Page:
Our physical possessions, financial resources, retirement accounts, savings and investments can all disappear in a minute. Just ask anyone who has experienced a fire or a tornado. Clearly, some items are more valuable than others. Some are easier to replace. Others, impossible. In these awful experiences, people discover what really is most important … and what is fluff.

Yes, there are times that I have to remind myself that I really don’t own anything … and nothings owns me. I can let things go that I no longer need or use or have the same appreciation for. If something is no longer necessary, then I gladly give it away so someone else that needs it has access. We can be very possessive about certain things. This is OK to a point because we should treasure and respect certain things. But when I put more time and energy into the “stuff” in my life than I do serving God, I have a problem.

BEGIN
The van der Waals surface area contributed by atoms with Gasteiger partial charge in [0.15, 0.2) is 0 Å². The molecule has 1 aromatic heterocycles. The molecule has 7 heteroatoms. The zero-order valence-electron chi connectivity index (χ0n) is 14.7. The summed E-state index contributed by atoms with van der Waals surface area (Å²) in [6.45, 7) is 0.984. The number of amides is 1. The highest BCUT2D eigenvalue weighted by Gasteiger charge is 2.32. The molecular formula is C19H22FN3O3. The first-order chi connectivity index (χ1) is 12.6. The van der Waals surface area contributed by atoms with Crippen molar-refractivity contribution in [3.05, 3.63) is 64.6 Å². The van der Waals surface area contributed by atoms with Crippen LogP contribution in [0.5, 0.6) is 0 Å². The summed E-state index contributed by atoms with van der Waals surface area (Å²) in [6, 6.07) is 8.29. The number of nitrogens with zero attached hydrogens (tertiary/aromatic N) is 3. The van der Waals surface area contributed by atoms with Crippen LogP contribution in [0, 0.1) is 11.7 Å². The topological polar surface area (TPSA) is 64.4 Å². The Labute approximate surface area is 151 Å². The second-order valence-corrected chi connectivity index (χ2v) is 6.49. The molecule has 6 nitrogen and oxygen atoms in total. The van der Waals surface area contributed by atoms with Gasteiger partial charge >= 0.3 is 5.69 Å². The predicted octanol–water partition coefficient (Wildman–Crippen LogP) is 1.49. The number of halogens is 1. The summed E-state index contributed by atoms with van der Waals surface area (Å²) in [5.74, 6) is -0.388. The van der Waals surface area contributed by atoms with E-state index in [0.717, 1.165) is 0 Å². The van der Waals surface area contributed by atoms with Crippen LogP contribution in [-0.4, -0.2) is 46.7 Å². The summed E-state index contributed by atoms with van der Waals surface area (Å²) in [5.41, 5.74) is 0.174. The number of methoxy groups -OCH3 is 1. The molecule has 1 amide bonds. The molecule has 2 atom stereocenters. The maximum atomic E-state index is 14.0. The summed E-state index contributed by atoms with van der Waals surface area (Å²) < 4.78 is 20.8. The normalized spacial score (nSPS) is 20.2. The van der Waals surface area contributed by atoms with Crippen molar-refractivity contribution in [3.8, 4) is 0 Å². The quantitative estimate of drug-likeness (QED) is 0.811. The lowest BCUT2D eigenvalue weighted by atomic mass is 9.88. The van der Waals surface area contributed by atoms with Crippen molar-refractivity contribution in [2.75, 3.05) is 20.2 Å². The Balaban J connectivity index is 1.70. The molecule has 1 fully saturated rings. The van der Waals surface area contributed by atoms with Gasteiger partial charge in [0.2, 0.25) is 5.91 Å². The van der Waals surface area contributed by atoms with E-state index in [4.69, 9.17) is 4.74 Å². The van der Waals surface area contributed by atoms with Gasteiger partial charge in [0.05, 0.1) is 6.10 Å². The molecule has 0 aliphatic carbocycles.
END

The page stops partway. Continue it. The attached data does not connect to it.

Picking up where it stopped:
This said, sentimental things are by far the most difficult to manage. I know that I cannot keep every sentimental thing, so I try to choose just a few. No one else will think something is sentimental beyond me also encourages me to keep fewer of these things. After sorting through boxes and boxes of my mom’s and grandmother’s items, I do not want someone else to do this with my “stuff.” I am slowly reducing these items and only keeping the ones that are very special. Including pictures.